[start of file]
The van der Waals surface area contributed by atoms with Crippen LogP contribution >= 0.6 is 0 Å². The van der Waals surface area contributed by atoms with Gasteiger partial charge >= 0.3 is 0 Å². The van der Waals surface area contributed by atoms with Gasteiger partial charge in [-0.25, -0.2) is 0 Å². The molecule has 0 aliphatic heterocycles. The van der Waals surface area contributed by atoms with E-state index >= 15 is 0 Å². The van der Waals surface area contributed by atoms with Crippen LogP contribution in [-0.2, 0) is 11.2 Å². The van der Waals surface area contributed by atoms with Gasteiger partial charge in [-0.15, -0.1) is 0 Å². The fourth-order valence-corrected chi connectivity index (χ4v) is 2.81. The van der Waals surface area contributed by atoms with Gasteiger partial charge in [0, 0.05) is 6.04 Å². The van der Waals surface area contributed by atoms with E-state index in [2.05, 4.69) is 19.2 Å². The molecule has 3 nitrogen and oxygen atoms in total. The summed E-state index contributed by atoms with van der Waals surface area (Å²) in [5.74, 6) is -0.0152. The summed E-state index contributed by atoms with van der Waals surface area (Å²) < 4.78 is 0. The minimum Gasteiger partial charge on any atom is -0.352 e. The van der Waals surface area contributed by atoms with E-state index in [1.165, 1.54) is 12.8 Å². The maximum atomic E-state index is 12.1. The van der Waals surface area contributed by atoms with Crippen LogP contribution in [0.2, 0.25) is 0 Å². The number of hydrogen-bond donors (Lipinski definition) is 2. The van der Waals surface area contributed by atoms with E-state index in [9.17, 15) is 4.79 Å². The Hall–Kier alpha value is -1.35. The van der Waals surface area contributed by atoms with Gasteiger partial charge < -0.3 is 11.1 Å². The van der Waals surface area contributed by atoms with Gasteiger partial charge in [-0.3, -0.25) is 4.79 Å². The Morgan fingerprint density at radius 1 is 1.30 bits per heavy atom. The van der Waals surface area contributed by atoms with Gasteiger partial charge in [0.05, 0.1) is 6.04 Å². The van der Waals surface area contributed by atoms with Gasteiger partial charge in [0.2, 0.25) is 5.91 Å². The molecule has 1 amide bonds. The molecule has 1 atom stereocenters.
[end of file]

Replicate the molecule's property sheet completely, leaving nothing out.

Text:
The van der Waals surface area contributed by atoms with Crippen LogP contribution >= 0.6 is 0 Å². The van der Waals surface area contributed by atoms with Gasteiger partial charge >= 0.3 is 0 Å². The van der Waals surface area contributed by atoms with Gasteiger partial charge in [-0.25, -0.2) is 0 Å². The molecule has 0 aliphatic heterocycles. The van der Waals surface area contributed by atoms with E-state index >= 15 is 0 Å². The van der Waals surface area contributed by atoms with Crippen LogP contribution in [-0.2, 0) is 11.2 Å². The van der Waals surface area contributed by atoms with Gasteiger partial charge in [-0.15, -0.1) is 0 Å². The fourth-order valence-corrected chi connectivity index (χ4v) is 2.81. The van der Waals surface area contributed by atoms with Gasteiger partial charge in [0, 0.05) is 6.04 Å². The van der Waals surface area contributed by atoms with E-state index in [2.05, 4.69) is 19.2 Å². The molecule has 3 nitrogen and oxygen atoms in total. The summed E-state index contributed by atoms with van der Waals surface area (Å²) in [5.74, 6) is -0.0152. The summed E-state index contributed by atoms with van der Waals surface area (Å²) < 4.78 is 0. The minimum Gasteiger partial charge on any atom is -0.352 e. The van der Waals surface area contributed by atoms with E-state index in [1.165, 1.54) is 12.8 Å². The maximum atomic E-state index is 12.1. The van der Waals surface area contributed by atoms with Crippen LogP contribution in [0.2, 0.25) is 0 Å². The number of hydrogen-bond donors (Lipinski definition) is 2. The van der Waals surface area contributed by atoms with E-state index in [9.17, 15) is 4.79 Å². The Hall–Kier alpha value is -1.35. The van der Waals surface area contributed by atoms with Gasteiger partial charge < -0.3 is 11.1 Å². The van der Waals surface area contributed by atoms with Gasteiger partial charge in [-0.3, -0.25) is 4.79 Å². The Morgan fingerprint density at radius 1 is 1.30 bits per heavy atom. The van der Waals surface area contributed by atoms with Gasteiger partial charge in [0.05, 0.1) is 6.04 Å². The van der Waals surface area contributed by atoms with Gasteiger partial charge in [0.2, 0.25) is 5.91 Å². The molecule has 1 amide bonds. The molecule has 1 atom stereocenters.